Pakistani Cuisines

Pakistani foods are greasy, rich in red chilies, but those who taste these once, can never resist to devour these again and again. Pakistan cuisines are heavily affected by the palette of the neighbours – the areas bordering India have similar foods but may differ in variety and taste to some extent. While areas adjoining Iran and Afghanistan have similarities with Iranian and Afghan cuisines. Meat is a major part of Pakistani diet, whereas vegetables and lentils are also widely cooked and liked. As for the indigenous drinks, “Lassi” is very famous, specially in the Punjab. It is made by blending yogurt with water and salt, until frothy.karahi The Lassi of the Punjab sometimes uses a little milk and is topped with a thin layer of malai, a clotted cream. Lassi is generally enjoyed chilled as a hot-weather refreshment.
Wheat is the main staple of Pakistani diet, whereas rice is also popular. The main dishes include chicken karahi, chicken tikka, kofta, mutton korma, chicken korma, shab degh, chicken/mutton handi besides biryani, pullao and nihari, haleem, siri paya. Another special dish is Sajji, which is very common in Balochistan, made of lamb stuffed with rice – now its popularity is spread all over the country. Lentils (commonly known as “Dal”) also form part of the diet of the Pakistanis. In fact it is known as the poor man’s chicken, though lately its prices have surpassed even that of the chicken. One very famous and hearty dish made of lentils is called haleem. It contains a variety of lentils along with meat. Generally, the dishes are made in the form of curry, to be eaten with the pieces of “Chapati” – a rounded thin bread baked over a flat or curved iron piece called “Tawa”.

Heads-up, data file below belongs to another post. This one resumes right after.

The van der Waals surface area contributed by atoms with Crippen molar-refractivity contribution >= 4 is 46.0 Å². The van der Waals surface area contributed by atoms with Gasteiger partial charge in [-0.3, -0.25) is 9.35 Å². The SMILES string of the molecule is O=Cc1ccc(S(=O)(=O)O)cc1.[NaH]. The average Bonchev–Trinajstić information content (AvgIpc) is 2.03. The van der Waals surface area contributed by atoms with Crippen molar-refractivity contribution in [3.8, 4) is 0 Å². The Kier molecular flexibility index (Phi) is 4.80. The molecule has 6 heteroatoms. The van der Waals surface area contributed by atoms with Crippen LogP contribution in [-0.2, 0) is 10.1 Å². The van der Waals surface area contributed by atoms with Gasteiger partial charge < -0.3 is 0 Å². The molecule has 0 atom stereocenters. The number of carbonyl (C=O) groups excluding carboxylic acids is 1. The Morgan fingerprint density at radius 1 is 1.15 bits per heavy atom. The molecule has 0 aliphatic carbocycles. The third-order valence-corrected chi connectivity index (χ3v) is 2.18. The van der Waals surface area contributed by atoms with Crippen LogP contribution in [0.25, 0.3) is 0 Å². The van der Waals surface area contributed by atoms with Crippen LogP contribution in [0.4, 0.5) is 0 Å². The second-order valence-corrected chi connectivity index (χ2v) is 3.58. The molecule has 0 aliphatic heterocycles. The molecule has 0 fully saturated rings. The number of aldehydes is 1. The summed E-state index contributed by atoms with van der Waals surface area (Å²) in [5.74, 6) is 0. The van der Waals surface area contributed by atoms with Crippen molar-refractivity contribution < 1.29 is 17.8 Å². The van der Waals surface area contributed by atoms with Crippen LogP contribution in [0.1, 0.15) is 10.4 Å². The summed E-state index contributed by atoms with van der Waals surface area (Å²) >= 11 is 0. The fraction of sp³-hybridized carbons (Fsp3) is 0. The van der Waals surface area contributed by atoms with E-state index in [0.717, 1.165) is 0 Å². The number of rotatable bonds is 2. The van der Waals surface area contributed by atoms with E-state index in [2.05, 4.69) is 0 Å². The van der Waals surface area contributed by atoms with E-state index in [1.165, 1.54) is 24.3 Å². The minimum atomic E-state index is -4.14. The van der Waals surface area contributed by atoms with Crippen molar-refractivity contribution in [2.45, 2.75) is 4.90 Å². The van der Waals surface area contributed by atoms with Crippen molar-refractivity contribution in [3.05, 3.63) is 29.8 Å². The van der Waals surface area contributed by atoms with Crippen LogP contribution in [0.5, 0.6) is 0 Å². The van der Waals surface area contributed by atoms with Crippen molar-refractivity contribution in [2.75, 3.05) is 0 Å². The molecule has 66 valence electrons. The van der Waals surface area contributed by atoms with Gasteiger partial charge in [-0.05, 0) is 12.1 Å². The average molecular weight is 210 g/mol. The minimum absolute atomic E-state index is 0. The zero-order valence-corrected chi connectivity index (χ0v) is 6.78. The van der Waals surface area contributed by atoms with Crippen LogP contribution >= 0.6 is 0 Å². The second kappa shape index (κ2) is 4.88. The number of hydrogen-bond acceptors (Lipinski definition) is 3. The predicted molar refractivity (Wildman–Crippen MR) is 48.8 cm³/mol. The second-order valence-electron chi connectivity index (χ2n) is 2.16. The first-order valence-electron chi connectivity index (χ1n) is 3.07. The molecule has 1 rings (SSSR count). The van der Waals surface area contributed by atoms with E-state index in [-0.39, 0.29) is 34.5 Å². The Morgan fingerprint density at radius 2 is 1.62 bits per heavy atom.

The content of spices in the food can range from very spicy/hot to mild, although spicy/hot seems more popular. Pakistani food menus are peppered with baked and deep-fried breads (roti, chapattis, poori, halwa and naan), meat curries, lentil mush (dhal), spicy spinach, cabbage, peas and rice. Street snacks include pakoras, samosas and tikkas. Recently, Chinese and American cuisines have also been adopted by a few segments of Pakistani urbanites as well.

A wide verity of desserts is available which is almost a must after the dinners. Popular desserts include Gajar and Dal Ka Halwa and Gulab Jamman in winters and Kulfi, Falooda, Kheer, Rasmalai and ras Gullay in summers. Besides, a large variety of sweets, commonly known as “Mithai” is also available on nook and corner every street. Some of the specialties in Mithai are Barfi, Kalaqand, Laddo, Jalaibi, Amratti, Cham Cham and Sohan Halwa.

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